On an everyday level we’ve got wealth beyond imagining in upmarket suburbs of Harare where car parks bulge with top of the range vehicles. You suck in your breath and almost feel ashamed to park your twenty year old car between the Mercedes and the Prada, Pajero or black Hummer with its tinted windows. Meanwhile in other urban areas, out of sight and out of mind, there are people living in dark prefabricated wooden cabins and plastic shacks, where garbage rots in mounds along the roadsides and sewage flows on eroded, pot holed roads.
In a single week a patchwork of images provide the face of Zimbabwe.
In an urban area a woman in a tight leopard print mini skirt and even tighter black top, wearing thin stemmed high heels, carries a 10 kilogram bag of maize meal on her head; on her back, wrapped in a striped towel, is a baby.
On a dusty detour approaching the capital city a ten tonne truck piled with skulls, cattle skulls, is exposed for all to see, many still with scraps of flesh and smears of blood on them. Along the road a man walks, carrying a plastic bag with a live chicken in it, its head sticking out the top.
Under a tree on the highway stand three policemen, one counting a thick wad of bank notes, keenly watched by the other two.
In a communal land, children play on the rusty metal left behind from yet another car wreck. Goats dawdle across the road; blue frayed string, the remnants of their tethers, dragging behind them. Grass is grazed down to the dust and maize leaves and stalks (mashanga) piled high on wooden stands, rationed out to livestock until the rain returns. Newly fired bricks unloaded from home made kilns are stacked up ready for building; piles of newly cut thatching grass are stacked and waiting to go on roofs before the rains. Neat orderly homesteads, swept clean, plates upside down, drying in the sun on crooked home-made wooden stands.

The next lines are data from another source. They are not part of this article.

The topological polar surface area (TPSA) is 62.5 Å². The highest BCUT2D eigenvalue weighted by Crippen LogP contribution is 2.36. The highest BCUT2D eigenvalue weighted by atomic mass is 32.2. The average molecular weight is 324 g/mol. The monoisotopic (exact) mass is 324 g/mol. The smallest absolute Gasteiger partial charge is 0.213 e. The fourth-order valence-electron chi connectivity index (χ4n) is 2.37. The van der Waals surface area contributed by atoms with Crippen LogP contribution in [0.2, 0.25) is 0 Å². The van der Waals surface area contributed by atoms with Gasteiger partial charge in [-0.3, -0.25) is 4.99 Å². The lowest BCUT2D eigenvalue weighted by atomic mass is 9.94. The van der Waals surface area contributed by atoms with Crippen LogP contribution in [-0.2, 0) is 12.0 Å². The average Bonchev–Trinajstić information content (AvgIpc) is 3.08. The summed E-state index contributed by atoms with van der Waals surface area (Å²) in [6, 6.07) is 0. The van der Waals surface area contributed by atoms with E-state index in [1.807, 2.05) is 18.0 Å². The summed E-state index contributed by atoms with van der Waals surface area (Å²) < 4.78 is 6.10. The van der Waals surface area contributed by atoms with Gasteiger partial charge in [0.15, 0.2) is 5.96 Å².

Passing commercial farms seized over a decade ago, the grass is tall and ungrazed; roads overgrown; fences gone; big herds of dairy and beef cattle long gone. An occasional mud walled, grass thatched hut and an acre or two of maize stubble but not a man or beast to be seen.
Lastly there is the encounter at the Harare international airport.
‘The systems are down’ you are finally told in passing after standing, queuing for two hours to get to the check in counter. With at least thirty people still behind you and departure time just five minutes away you know there isn’t a hope of getting to your destination in time, let alone catching connecting flights
Marrying all the images is impossible and for me the sight of two young Egret birds standing in a pile of roadside litter pecking at a dumped disposable nappy says it all. The poor are paying the price of Zimbabwe’s nouveau riche in so many ways. Details of my two books which describe how Zimbabwe got to this state are at the foot of this letter.
Until next time, thanks for reading and not forgetting about Zimbabwe, love Cathy.
All letters published on the Open Letter Forum are the views and opinions of the submitters, and do not represent the official viewpoint of Justice for Agriculture.Post published in: Opinions & Analysis